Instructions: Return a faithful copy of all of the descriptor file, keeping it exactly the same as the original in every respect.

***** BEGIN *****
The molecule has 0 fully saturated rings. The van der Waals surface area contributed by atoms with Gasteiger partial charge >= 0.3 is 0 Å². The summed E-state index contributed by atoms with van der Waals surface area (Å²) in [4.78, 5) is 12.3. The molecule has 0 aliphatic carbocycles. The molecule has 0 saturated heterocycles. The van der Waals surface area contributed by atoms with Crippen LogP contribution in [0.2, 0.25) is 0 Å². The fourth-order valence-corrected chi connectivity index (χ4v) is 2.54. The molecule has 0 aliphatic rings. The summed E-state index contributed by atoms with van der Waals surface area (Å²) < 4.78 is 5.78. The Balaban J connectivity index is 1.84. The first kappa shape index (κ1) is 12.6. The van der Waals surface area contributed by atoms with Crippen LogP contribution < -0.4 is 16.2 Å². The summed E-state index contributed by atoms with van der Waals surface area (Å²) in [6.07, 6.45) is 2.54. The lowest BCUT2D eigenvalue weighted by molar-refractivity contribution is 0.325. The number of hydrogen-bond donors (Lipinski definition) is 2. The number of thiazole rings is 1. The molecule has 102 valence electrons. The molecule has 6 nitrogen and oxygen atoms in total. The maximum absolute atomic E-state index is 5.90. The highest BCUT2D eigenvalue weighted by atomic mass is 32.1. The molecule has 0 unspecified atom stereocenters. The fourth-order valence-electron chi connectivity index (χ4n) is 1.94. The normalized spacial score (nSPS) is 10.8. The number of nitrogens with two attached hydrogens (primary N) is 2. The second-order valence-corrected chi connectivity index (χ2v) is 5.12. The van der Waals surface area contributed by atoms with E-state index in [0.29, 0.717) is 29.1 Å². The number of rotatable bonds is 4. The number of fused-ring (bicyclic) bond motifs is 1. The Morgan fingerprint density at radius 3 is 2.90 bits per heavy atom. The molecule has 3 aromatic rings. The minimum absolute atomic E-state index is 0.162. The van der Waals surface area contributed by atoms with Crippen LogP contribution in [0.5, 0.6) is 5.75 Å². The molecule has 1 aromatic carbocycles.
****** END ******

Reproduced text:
The molecule has 0 fully saturated rings. The van der Waals surface area contributed by atoms with Gasteiger partial charge >= 0.3 is 0 Å². The summed E-state index contributed by atoms with van der Waals surface area (Å²) in [4.78, 5) is 12.3. The molecule has 0 aliphatic carbocycles. The molecule has 0 saturated heterocycles. The van der Waals surface area contributed by atoms with Crippen LogP contribution in [0.2, 0.25) is 0 Å². The fourth-order valence-corrected chi connectivity index (χ4v) is 2.54. The molecule has 0 aliphatic rings. The summed E-state index contributed by atoms with van der Waals surface area (Å²) < 4.78 is 5.78. The Balaban J connectivity index is 1.84. The first kappa shape index (κ1) is 12.6. The van der Waals surface area contributed by atoms with Crippen LogP contribution < -0.4 is 16.2 Å². The summed E-state index contributed by atoms with van der Waals surface area (Å²) in [6.07, 6.45) is 2.54. The lowest BCUT2D eigenvalue weighted by molar-refractivity contribution is 0.325. The number of hydrogen-bond donors (Lipinski definition) is 2. The number of thiazole rings is 1. The molecule has 102 valence electrons. The molecule has 6 nitrogen and oxygen atoms in total. The maximum absolute atomic E-state index is 5.90. The highest BCUT2D eigenvalue weighted by atomic mass is 32.1. The molecule has 0 unspecified atom stereocenters. The fourth-order valence-electron chi connectivity index (χ4n) is 1.94. The normalized spacial score (nSPS) is 10.8. The number of nitrogens with two attached hydrogens (primary N) is 2. The second-order valence-corrected chi connectivity index (χ2v) is 5.12. The van der Waals surface area contributed by atoms with E-state index in [0.29, 0.717) is 29.1 Å². The number of rotatable bonds is 4. The number of fused-ring (bicyclic) bond motifs is 1. The Morgan fingerprint density at radius 3 is 2.90 bits per heavy atom. The molecule has 3 aromatic rings. The minimum absolute atomic E-state index is 0.162. The van der Waals surface area contributed by atoms with Crippen LogP contribution in [0.5, 0.6) is 5.75 Å². The molecule has 1 aromatic carbocycles.